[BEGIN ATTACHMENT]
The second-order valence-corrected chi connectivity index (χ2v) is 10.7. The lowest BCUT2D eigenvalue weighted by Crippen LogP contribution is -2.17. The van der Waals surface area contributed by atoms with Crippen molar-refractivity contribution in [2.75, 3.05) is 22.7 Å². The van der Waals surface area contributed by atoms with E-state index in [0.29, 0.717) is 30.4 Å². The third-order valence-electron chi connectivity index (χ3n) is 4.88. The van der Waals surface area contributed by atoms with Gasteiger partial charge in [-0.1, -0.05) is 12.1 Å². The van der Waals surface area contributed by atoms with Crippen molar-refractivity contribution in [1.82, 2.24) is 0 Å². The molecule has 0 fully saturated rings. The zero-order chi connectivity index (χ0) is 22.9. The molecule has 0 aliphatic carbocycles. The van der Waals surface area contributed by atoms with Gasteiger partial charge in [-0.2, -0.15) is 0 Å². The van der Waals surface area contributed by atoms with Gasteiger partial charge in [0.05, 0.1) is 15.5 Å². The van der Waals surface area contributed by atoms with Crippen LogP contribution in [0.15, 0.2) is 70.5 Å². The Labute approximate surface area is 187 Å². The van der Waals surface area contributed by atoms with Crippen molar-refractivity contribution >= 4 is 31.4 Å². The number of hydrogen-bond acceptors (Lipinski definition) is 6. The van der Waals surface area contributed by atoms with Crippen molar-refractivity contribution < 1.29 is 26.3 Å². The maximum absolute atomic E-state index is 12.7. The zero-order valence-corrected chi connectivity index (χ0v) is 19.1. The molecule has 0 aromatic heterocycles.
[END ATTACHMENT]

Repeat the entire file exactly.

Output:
The second-order valence-corrected chi connectivity index (χ2v) is 10.7. The lowest BCUT2D eigenvalue weighted by Crippen LogP contribution is -2.17. The van der Waals surface area contributed by atoms with Crippen molar-refractivity contribution in [2.75, 3.05) is 22.7 Å². The van der Waals surface area contributed by atoms with E-state index in [0.29, 0.717) is 30.4 Å². The third-order valence-electron chi connectivity index (χ3n) is 4.88. The van der Waals surface area contributed by atoms with Gasteiger partial charge in [-0.1, -0.05) is 12.1 Å². The van der Waals surface area contributed by atoms with Crippen molar-refractivity contribution in [1.82, 2.24) is 0 Å². The molecule has 0 fully saturated rings. The zero-order chi connectivity index (χ0) is 22.9. The molecule has 0 aliphatic carbocycles. The van der Waals surface area contributed by atoms with Gasteiger partial charge in [-0.2, -0.15) is 0 Å². The van der Waals surface area contributed by atoms with Gasteiger partial charge in [0.05, 0.1) is 15.5 Å². The van der Waals surface area contributed by atoms with Crippen LogP contribution in [0.15, 0.2) is 70.5 Å². The Labute approximate surface area is 187 Å². The van der Waals surface area contributed by atoms with Crippen molar-refractivity contribution >= 4 is 31.4 Å². The number of hydrogen-bond acceptors (Lipinski definition) is 6. The van der Waals surface area contributed by atoms with Crippen molar-refractivity contribution < 1.29 is 26.3 Å². The maximum absolute atomic E-state index is 12.7. The zero-order valence-corrected chi connectivity index (χ0v) is 19.1. The molecule has 0 aromatic heterocycles.